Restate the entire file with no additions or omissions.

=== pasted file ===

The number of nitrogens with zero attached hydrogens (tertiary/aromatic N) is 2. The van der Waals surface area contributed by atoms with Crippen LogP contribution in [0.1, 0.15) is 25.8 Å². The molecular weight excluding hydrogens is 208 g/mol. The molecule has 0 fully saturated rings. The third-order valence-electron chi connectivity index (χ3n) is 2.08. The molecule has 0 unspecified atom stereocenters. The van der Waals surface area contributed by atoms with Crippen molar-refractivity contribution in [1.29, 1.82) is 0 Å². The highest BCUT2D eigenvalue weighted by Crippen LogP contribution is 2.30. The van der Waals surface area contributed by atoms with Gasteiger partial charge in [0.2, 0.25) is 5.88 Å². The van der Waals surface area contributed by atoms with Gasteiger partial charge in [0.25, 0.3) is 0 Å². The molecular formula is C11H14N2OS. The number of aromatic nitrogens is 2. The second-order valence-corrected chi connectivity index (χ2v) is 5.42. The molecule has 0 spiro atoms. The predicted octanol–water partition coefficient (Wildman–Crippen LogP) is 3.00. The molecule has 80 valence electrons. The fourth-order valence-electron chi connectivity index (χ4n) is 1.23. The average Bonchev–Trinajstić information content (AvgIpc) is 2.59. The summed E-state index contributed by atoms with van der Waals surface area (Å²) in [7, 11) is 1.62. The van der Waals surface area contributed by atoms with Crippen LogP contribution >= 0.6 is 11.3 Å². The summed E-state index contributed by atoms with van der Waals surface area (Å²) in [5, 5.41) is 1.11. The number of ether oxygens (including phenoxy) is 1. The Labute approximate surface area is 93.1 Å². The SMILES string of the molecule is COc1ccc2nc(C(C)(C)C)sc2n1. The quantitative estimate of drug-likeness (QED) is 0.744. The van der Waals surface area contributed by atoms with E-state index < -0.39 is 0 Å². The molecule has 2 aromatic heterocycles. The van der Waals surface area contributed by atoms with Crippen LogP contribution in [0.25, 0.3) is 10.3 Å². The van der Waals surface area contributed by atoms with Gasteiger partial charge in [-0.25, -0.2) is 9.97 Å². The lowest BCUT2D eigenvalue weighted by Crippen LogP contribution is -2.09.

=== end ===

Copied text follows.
The number of nitrogens with zero attached hydrogens (tertiary/aromatic N) is 2. The van der Waals surface area contributed by atoms with Crippen LogP contribution in [0.1, 0.15) is 25.8 Å². The molecular weight excluding hydrogens is 208 g/mol. The molecule has 0 fully saturated rings. The third-order valence-electron chi connectivity index (χ3n) is 2.08. The molecule has 0 unspecified atom stereocenters. The van der Waals surface area contributed by atoms with Crippen molar-refractivity contribution in [1.29, 1.82) is 0 Å². The highest BCUT2D eigenvalue weighted by Crippen LogP contribution is 2.30. The van der Waals surface area contributed by atoms with Gasteiger partial charge in [0.2, 0.25) is 5.88 Å². The van der Waals surface area contributed by atoms with Gasteiger partial charge in [0.25, 0.3) is 0 Å². The molecular formula is C11H14N2OS. The number of aromatic nitrogens is 2. The second-order valence-corrected chi connectivity index (χ2v) is 5.42. The molecule has 0 spiro atoms. The predicted octanol–water partition coefficient (Wildman–Crippen LogP) is 3.00. The molecule has 80 valence electrons. The fourth-order valence-electron chi connectivity index (χ4n) is 1.23. The average Bonchev–Trinajstić information content (AvgIpc) is 2.59. The summed E-state index contributed by atoms with van der Waals surface area (Å²) in [7, 11) is 1.62. The van der Waals surface area contributed by atoms with Crippen LogP contribution >= 0.6 is 11.3 Å². The summed E-state index contributed by atoms with van der Waals surface area (Å²) in [5, 5.41) is 1.11. The number of ether oxygens (including phenoxy) is 1. The Labute approximate surface area is 93.1 Å². The SMILES string of the molecule is COc1ccc2nc(C(C)(C)C)sc2n1. The quantitative estimate of drug-likeness (QED) is 0.744. The van der Waals surface area contributed by atoms with E-state index < -0.39 is 0 Å². The molecule has 2 aromatic heterocycles. The van der Waals surface area contributed by atoms with Crippen LogP contribution in [0.25, 0.3) is 10.3 Å². The van der Waals surface area contributed by atoms with Gasteiger partial charge in [-0.25, -0.2) is 9.97 Å². The lowest BCUT2D eigenvalue weighted by Crippen LogP contribution is -2.09.